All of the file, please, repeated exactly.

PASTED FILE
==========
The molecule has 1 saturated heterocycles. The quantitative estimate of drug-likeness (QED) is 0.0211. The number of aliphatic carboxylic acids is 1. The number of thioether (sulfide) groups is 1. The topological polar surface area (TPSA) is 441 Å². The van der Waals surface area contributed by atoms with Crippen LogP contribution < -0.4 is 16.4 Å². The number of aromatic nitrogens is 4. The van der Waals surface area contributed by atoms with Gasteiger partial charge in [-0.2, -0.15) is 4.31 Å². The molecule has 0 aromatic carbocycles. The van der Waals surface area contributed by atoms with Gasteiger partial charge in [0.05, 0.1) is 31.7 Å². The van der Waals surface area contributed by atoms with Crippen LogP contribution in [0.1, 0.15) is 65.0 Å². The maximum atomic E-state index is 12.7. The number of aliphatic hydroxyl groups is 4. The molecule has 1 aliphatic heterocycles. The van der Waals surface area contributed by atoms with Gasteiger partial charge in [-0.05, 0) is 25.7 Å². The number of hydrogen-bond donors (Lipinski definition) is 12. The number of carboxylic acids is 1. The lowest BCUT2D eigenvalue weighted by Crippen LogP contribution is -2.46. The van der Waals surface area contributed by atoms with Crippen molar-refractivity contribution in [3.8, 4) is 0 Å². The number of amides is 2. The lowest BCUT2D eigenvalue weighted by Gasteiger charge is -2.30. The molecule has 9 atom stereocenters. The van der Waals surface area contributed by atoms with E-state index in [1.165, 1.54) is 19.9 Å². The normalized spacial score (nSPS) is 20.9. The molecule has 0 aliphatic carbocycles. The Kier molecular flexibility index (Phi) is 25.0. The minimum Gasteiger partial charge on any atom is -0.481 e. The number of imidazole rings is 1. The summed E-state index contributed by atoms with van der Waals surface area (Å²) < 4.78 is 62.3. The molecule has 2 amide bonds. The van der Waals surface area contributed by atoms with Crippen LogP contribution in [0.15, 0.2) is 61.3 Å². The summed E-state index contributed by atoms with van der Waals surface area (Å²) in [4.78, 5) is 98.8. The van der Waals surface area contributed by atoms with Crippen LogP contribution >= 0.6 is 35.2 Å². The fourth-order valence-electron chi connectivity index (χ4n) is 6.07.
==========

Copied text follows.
The molecule has 1 saturated heterocycles. The quantitative estimate of drug-likeness (QED) is 0.0211. The number of aliphatic carboxylic acids is 1. The number of thioether (sulfide) groups is 1. The topological polar surface area (TPSA) is 441 Å². The van der Waals surface area contributed by atoms with Crippen LogP contribution < -0.4 is 16.4 Å². The number of aromatic nitrogens is 4. The van der Waals surface area contributed by atoms with Gasteiger partial charge in [-0.2, -0.15) is 4.31 Å². The molecule has 0 aromatic carbocycles. The van der Waals surface area contributed by atoms with Gasteiger partial charge in [0.05, 0.1) is 31.7 Å². The van der Waals surface area contributed by atoms with Crippen LogP contribution in [0.1, 0.15) is 65.0 Å². The maximum atomic E-state index is 12.7. The number of aliphatic hydroxyl groups is 4. The molecule has 1 aliphatic heterocycles. The van der Waals surface area contributed by atoms with Gasteiger partial charge in [-0.05, 0) is 25.7 Å². The number of hydrogen-bond donors (Lipinski definition) is 12. The number of carboxylic acids is 1. The lowest BCUT2D eigenvalue weighted by Crippen LogP contribution is -2.46. The van der Waals surface area contributed by atoms with Crippen molar-refractivity contribution in [3.8, 4) is 0 Å². The number of amides is 2. The lowest BCUT2D eigenvalue weighted by Gasteiger charge is -2.30. The molecule has 9 atom stereocenters. The van der Waals surface area contributed by atoms with E-state index in [1.165, 1.54) is 19.9 Å². The normalized spacial score (nSPS) is 20.9. The molecule has 0 aliphatic carbocycles. The Kier molecular flexibility index (Phi) is 25.0. The minimum Gasteiger partial charge on any atom is -0.481 e. The number of imidazole rings is 1. The summed E-state index contributed by atoms with van der Waals surface area (Å²) < 4.78 is 62.3. The molecule has 2 amide bonds. The van der Waals surface area contributed by atoms with Crippen LogP contribution in [0.15, 0.2) is 61.3 Å². The summed E-state index contributed by atoms with van der Waals surface area (Å²) in [4.78, 5) is 98.8. The van der Waals surface area contributed by atoms with Crippen LogP contribution >= 0.6 is 35.2 Å². The fourth-order valence-electron chi connectivity index (χ4n) is 6.07.